ROZPRAWY
Faza C3 w kulturze wielbarskiej – próba wyróżnienia
 
Więcej
Ukryj
Data publikacji: 28-01-2020
 
Wiadomości Archeologiczne 2019;LXX:43–63
 
SŁOWA KLUCZOWE
DZIEDZINY
STRESZCZENIE ARTYKUŁU
The necessity to distinguish phase C3 of the Roman Period in relation to the cultures inhabiting the territory of present-day Poland has existed for some time now. It was not done by K. Godłowski in his studies on chronology, as he did not yet see the possibility of defining artefacts characteristic for this phase for this phase. He did, however, stipulate that isolating phase C3 would be possible in the future. To date, phase C3 is usually considered together with phase D1, while its separation has long become a fact in the western part of Central European Barbaricum. Somewhat later, the same distinction became possible for southern Scandinavia and the Chernyakhov Culture, as well as for the Masłomęcz Group and, to some extent, for the West Balt Circle in Poland. As of now, there is no basis for isolating phase C3 in the Przeworsk Culture, however, such an attempt, based on new material from the cemeteries excavated in recent decades, can be made for the Wielbark Culture. Comparing the composition of grave assemblages from cemeteries of the Wielbark Culture with materials from the same period from southern Scandinavia, the Elbe Circle, southwestern Germany, and the areas of the Chernyakhov-Sântana de Mureş Culture makes it possible to distinguish a set of characteristic artefacts, consisting of fibulae, belt elements, combs, glass vessels, and several types of beads and pendants. Pottery is not included, as it usually represents local forms on one hand, and its particular types cannot usually be dated within only one phase. The set of artefacts whose peak period of use falls between 310 and 370 AD consists of: Fibulae (Figs. 6, 7): late forms of types A.161 and A.162, i.e. short specimens with a wide bow; types A.169/170, A.172, and A.185; Raupenfibeln; Bügelknopffibeln, especially early forms with a small knob on the head; brooches of type ZG47 with a disc on the bow; brooches with discs (Schildfibeln); A.VI-group brooches of the 2nd series, with a rectangular plate on the foot. Belt buckles (Fig. 8:1–5): types H11–12, H14–16, and H19, i.e. circular, oval, and elongated oval, with a frame of uniform width or slightly thickened; type Keller A. Combs (Fig. 8:8.9): type I: high-backed (or type Kokowski G3) and trapezoidal-backed. Glass vessels (Fig. 8:6.7): types E.223/226, E.237 (type Königsbruch/Ługi), E.230 (type Kowalk/Kowalki). Ornaments (Fig. 9): decorated, usually long, bucket-shaped pendants; axe- and crescent moon-shaped (lunulae) pendants; glass beads of types TM2, 3, 8, 30, 57, 91, 95, 126–134, and 135–149 (spherical: blue, purple, and green; flat-spherical: blue; biconical: blue; segmented: blue and purple; red with a square cross-section; prismatic: particularly blue and purple; oblong cylindrical: blue and red); amber beads of types TM388, 389, 429–430, 465, and 471 (disc-shaped, lathe-turned disc-shaped, figure-of-eight pendants); stone beads of type TM499 (prismatic); beads hung on hoops. Beads, being long-lived forms, are also found in phases C2 and D1, but the ones mentioned above are typical of phase C3. Diagnostic forms of phase D1 are mainly buckles with a heavily thickened frame, lingulate and asymmetrical strap-ends, massive Bügelknopffibeln with a polyhedral knob on the head, and fibulae with a spade-shaped foot (Figs. 10, 11). The seriation table (Table 1) prepared for closed assemblages from the late stage of the Wielbark Culture (phases C2–D1) makes it possible to distinguish three chronological groups corresponding to phases C2, C3, and D1. Due to the small number of assemblages from the two final phases, they do not constitute compact blocks. The group corresponding to phase C2 is clearly defined, with some of its markers, such as the early variants of brooches type A.161 and A.161, three-layer round-backed combs, prismatic glass beads, and figure-of-eight amber pendants, remaining in use during all three phases. The middle group, corresponding to phase C3, is less distinct, however, it can be seen that the artefacts that comprise it precede the introduction of forms typical of phase D1. The most characteristic of phase C2 (group 1) are fibulae A.161 and A.162 of the ‘classical’ form, A.163, A.164, A.168, and A.170, Raupenfibeln, and semicircular buckles of types D17 and D29–31. The buckle with a plate (type Keller A), typical already of phase C3, resides at the border with the next group (C3). Additionally, for phase D1 (group 3) it is necessary to list some other forms represented by very few, or even single, specimens, such as the fibulae of the Peukendorf and Independenţa types, strap-ends of types Madyda-Legutko 11 and 12, and early, i.e. small buckles of the Strzegocice-Tiszáladany-Kercz type. The presented attempt to distinguish phase C3 in the Wielbark Culture may not seem strongly justified yet, but there are many indications that, as more and more assemblages from the end of the Roman Period are discovered, it will be confirmed.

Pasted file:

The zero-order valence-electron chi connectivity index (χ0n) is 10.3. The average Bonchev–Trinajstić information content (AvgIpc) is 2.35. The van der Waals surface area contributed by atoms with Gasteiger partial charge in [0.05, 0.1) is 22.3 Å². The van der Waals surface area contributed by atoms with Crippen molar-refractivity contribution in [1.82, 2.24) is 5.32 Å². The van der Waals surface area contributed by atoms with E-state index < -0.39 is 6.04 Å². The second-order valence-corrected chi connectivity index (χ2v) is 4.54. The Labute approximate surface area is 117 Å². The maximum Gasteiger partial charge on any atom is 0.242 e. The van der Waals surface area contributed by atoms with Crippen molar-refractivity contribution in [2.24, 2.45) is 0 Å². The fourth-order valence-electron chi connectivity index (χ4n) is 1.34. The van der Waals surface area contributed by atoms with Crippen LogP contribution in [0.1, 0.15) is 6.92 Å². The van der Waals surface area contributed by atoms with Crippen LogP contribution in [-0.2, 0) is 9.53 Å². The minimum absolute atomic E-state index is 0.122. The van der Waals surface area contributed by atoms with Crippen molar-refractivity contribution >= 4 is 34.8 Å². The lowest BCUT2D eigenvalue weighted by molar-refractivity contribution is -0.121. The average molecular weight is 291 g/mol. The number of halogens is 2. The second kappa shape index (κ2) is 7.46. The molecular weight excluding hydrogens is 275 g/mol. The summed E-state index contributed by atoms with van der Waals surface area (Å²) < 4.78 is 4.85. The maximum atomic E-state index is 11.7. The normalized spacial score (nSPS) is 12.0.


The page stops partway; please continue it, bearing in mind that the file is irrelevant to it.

ISSN:0043-5082